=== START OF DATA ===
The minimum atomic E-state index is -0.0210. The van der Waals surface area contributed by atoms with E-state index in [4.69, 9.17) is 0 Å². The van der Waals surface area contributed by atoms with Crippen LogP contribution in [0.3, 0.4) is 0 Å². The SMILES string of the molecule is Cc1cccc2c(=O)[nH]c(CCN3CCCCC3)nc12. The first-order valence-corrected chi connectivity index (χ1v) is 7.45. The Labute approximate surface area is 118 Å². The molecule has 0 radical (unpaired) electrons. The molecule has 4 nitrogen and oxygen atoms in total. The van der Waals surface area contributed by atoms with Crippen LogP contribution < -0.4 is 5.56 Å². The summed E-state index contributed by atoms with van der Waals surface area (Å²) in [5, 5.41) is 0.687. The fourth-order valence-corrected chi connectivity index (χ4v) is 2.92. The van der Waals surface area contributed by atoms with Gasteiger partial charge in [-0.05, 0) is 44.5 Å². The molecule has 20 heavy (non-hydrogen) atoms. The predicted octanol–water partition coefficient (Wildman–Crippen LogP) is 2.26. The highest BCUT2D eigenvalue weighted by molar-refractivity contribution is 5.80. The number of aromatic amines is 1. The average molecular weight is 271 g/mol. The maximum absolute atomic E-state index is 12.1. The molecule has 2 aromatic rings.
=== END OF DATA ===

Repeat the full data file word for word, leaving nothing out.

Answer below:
The minimum atomic E-state index is -0.0210. The van der Waals surface area contributed by atoms with E-state index in [4.69, 9.17) is 0 Å². The van der Waals surface area contributed by atoms with Crippen LogP contribution in [0.3, 0.4) is 0 Å². The SMILES string of the molecule is Cc1cccc2c(=O)[nH]c(CCN3CCCCC3)nc12. The first-order valence-corrected chi connectivity index (χ1v) is 7.45. The Labute approximate surface area is 118 Å². The molecule has 0 radical (unpaired) electrons. The molecule has 4 nitrogen and oxygen atoms in total. The van der Waals surface area contributed by atoms with Crippen LogP contribution < -0.4 is 5.56 Å². The summed E-state index contributed by atoms with van der Waals surface area (Å²) in [5, 5.41) is 0.687. The fourth-order valence-corrected chi connectivity index (χ4v) is 2.92. The van der Waals surface area contributed by atoms with Gasteiger partial charge in [-0.05, 0) is 44.5 Å². The molecule has 20 heavy (non-hydrogen) atoms. The predicted octanol–water partition coefficient (Wildman–Crippen LogP) is 2.26. The highest BCUT2D eigenvalue weighted by molar-refractivity contribution is 5.80. The number of aromatic amines is 1. The average molecular weight is 271 g/mol. The maximum absolute atomic E-state index is 12.1. The molecule has 2 aromatic rings.